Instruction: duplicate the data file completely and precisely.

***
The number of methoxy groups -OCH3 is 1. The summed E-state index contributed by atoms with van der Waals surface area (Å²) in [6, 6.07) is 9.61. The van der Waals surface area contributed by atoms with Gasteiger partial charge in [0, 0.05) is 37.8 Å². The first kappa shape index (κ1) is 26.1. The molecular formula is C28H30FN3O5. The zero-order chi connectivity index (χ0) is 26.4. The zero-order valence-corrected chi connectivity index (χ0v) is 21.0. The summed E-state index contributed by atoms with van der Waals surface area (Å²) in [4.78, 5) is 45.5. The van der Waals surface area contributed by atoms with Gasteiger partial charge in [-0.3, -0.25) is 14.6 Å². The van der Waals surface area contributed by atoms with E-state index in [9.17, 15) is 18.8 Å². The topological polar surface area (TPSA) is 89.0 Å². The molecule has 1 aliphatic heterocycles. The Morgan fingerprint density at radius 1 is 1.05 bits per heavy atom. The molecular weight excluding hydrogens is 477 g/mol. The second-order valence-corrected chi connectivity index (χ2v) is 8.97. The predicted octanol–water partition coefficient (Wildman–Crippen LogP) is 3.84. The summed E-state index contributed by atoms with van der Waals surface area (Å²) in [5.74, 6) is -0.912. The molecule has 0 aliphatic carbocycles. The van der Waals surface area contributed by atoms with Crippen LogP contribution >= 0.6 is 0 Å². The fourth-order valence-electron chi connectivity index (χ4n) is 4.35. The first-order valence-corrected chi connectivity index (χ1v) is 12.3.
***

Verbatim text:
The number of methoxy groups -OCH3 is 1. The summed E-state index contributed by atoms with van der Waals surface area (Å²) in [6, 6.07) is 9.61. The van der Waals surface area contributed by atoms with Gasteiger partial charge in [0, 0.05) is 37.8 Å². The first kappa shape index (κ1) is 26.1. The molecular formula is C28H30FN3O5. The zero-order chi connectivity index (χ0) is 26.4. The zero-order valence-corrected chi connectivity index (χ0v) is 21.0. The summed E-state index contributed by atoms with van der Waals surface area (Å²) in [4.78, 5) is 45.5. The van der Waals surface area contributed by atoms with Gasteiger partial charge in [-0.3, -0.25) is 14.6 Å². The van der Waals surface area contributed by atoms with E-state index in [9.17, 15) is 18.8 Å². The topological polar surface area (TPSA) is 89.0 Å². The molecule has 1 aliphatic heterocycles. The Morgan fingerprint density at radius 1 is 1.05 bits per heavy atom. The molecular weight excluding hydrogens is 477 g/mol. The second-order valence-corrected chi connectivity index (χ2v) is 8.97. The predicted octanol–water partition coefficient (Wildman–Crippen LogP) is 3.84. The summed E-state index contributed by atoms with van der Waals surface area (Å²) in [5.74, 6) is -0.912. The molecule has 0 aliphatic carbocycles. The van der Waals surface area contributed by atoms with Crippen LogP contribution >= 0.6 is 0 Å². The fourth-order valence-electron chi connectivity index (χ4n) is 4.35. The first-order valence-corrected chi connectivity index (χ1v) is 12.3.